Election Observation and Deepening Democracy in the Commonwealth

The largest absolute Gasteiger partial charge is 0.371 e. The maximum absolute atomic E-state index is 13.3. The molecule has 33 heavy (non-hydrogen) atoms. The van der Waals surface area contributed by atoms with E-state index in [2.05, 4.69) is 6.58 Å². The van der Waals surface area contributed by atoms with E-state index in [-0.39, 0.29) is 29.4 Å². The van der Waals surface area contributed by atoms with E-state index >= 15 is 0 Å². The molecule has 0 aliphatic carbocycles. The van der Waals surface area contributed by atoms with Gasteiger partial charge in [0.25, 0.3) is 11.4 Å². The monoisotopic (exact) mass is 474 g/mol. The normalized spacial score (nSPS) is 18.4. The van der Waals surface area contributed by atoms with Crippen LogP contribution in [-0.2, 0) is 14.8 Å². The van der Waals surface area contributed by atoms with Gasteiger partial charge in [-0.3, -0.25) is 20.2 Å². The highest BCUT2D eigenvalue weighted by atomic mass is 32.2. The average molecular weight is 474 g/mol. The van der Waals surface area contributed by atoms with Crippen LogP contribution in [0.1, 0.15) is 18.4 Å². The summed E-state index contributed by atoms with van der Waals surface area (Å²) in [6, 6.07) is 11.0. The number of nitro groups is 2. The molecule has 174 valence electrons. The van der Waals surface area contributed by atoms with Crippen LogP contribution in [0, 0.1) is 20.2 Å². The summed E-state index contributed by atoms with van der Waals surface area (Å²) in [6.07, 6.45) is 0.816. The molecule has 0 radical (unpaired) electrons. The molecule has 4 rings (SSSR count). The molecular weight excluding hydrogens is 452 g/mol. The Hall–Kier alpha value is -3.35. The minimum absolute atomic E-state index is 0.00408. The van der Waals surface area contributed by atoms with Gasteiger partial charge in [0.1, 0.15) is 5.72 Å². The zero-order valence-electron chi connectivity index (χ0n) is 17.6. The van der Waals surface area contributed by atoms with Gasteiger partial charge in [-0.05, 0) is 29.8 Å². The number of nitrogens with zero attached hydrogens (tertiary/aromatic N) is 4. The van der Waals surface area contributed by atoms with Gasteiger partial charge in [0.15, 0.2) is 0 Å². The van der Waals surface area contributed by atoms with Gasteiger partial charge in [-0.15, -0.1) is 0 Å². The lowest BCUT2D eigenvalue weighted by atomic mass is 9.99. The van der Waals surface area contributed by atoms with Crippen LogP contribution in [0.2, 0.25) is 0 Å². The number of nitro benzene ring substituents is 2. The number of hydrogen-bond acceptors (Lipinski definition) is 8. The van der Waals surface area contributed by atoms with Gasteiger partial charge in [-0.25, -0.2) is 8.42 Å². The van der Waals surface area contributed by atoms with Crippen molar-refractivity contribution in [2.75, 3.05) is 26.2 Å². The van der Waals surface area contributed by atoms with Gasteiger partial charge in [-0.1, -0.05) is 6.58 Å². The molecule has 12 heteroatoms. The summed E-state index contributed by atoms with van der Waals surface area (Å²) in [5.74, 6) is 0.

Since the Harare Commonwealth Declaration in 1991, deepening democracy has been a key goal of the Commonwealth. It is fundamental for the Commonwealth to continue to promote democratic values and work towards sustaining participatory cultures in member states. Not only does the democracy programme promote political stability, but equally important, it contributes to economic and social development. Seven main recommendations, divided into 23 in the text, are made here. These aim to strengthen the relationship between election observance and the creation of a sustainable democratic culture. (1) Domestic observer organizations are emerging throughout the Commonwealth world. The Secretariat should increase their support for these local groups, primarily in the area of training and resources. It is through the support of local capacity building that democracy can be sustained over the long-term. (2) There is a need for a longterm com ponent to the election observation programme, for a follow-up mechanism, for improved media monitoring, for specific training for observers and for a detailed, clearly written and widely distributed report. (3) Closer links between the Commonwealth Secretariat, the Commonwealth Foundation and the Commonwealth NGOs that work in this area - effectively arguing for a 'joined up' Commonwealth approach to democratic development. (4) Promoting democracy through election observer missions is expensive. It requires personnel and r es our ces. The credibility of the C om monwealth election observer/democracy programme is being undermined as a result of financial constraints. Staffing and financial shortages should be tackled through increasing budgets and through internships. (5) There is a strong case for restricting the use of teams composed only of Secretariat staff as they do not have the independence, transparency, scope, prestige or high profile of the full Commonwealth Observer Groups. (6) The involvement of the Commonwealth's young people is a pressing priority which could be encouraged by a programme of internships, and young people should be included on observer missions. (7) The remit of CMAG should be expanded and Heads of Government Guidelines for Commonwealth Observer Groups should be rewritten based on 10 years' experience of Commonwealth election observation.